This project unites academics, fans, policy makers and other stakeholders for the first time to address manifestations of hate crime in football and how it can be tackled. This will be done in two distinct ways: by centralising gender; and using creative methods and outputs. Six events will be held over a period of 20 months, each addressing a theme and reflecting our interdisciplinary approach. All but the first workshop will be one-day events. Workshops will be based in Brighton, Leeds, Liverpool, Glasgow, and Berlin, to ensure a European audience and access for different groups. Berlin is home to the Berlin Fanproject which has hosted events for Football Supporters Europe. The Scottish Football Museum has hosted many events and will host the final event.

Event 1 (Leeds)

The first event took place in Headingley Heart, where the network heard from speakers from Marching Out Together, Level Playing Field and the Football Safety Officers Association. The session was launched by Professor job Garland (Surrey) who provided an expert overview of hate crime, its definitions and the broader context.

Event 2 (Glasgow)

The second event is taking place at Hampden Stadium, Glasgow, on Thursday 8th December 5-8pm. The keynote is Dr Nancy Lombard (Glasgow Caledonian University) to discuss the topic of football and domestic abuse. We will start our event with keynote presentations that outline the current issues around hate crime in Scottish football, before having workshop discussions to get to know each other, discuss what is hate crime, and experiences of hate, and any examples of successful campaigns to tackle these issues, before finishing by writing a manifesto on what is required to tackle it.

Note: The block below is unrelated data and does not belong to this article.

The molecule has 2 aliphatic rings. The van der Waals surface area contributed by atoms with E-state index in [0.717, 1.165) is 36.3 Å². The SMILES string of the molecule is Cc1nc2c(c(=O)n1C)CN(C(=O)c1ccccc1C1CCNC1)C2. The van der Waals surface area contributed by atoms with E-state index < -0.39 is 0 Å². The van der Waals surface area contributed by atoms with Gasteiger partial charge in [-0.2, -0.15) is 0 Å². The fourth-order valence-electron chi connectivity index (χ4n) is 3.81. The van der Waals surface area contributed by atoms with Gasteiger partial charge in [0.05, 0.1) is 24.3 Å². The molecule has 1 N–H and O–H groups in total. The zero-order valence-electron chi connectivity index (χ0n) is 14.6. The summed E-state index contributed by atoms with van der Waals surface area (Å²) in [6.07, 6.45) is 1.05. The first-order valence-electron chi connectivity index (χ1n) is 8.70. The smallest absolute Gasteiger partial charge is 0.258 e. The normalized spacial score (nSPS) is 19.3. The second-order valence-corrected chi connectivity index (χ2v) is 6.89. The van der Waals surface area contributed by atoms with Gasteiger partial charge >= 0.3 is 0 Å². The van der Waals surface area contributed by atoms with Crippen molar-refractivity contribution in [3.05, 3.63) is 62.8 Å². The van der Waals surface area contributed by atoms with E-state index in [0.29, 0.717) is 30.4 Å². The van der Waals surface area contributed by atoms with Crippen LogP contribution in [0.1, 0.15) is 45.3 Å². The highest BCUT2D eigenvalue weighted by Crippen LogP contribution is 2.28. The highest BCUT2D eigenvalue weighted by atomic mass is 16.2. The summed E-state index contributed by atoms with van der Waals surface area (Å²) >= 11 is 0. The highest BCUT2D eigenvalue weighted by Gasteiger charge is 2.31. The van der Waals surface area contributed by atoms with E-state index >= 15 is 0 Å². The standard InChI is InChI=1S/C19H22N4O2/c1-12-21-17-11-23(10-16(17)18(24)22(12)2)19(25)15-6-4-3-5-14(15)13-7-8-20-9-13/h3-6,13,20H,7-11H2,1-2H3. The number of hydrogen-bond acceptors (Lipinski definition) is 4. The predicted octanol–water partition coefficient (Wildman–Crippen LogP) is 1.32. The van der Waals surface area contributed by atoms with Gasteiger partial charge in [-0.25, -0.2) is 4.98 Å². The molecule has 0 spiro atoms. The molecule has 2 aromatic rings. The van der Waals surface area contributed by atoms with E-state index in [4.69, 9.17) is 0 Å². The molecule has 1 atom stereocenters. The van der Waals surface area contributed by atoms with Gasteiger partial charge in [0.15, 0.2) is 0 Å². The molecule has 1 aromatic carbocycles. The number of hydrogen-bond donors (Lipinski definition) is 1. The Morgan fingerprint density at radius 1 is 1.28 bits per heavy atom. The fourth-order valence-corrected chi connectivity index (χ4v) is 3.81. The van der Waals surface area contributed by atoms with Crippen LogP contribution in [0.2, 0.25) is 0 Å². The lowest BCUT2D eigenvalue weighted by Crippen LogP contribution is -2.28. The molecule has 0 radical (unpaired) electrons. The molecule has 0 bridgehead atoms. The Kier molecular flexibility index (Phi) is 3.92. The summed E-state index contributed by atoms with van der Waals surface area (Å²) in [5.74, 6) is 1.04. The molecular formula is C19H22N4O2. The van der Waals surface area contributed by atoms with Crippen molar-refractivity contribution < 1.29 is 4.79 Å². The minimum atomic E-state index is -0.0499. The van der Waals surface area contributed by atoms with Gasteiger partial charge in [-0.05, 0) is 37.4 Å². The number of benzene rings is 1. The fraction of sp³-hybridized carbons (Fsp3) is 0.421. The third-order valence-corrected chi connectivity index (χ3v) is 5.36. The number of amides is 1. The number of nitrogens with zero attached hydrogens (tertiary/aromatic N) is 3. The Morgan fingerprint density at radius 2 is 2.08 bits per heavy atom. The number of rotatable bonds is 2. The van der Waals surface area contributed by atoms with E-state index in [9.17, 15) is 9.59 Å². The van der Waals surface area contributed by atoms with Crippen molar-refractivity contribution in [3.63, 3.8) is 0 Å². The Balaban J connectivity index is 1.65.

Event 3 (Berlin)

This event was held at the Berlin Fanprojekt. A great location with great people. Participants included Andreas Kahrs from What Matters (talking about antisemitism and rememberence activities), Elena Muller from medif-nrw (one reporting incidents of hate), Martin Endemann from Football Supporters Europe (highlighting the European dimension), Michael Gabriel from KOS (giving an overview of fan projects), and Kathrin Sturmer from F_In and F+ Collective (addressing sexism and misogyny in football). We learned a lot from what is happening in Germany and the active approach fans are taking to tackling hate crime, but also that clubs and the FA and League are including fans in the dialogue.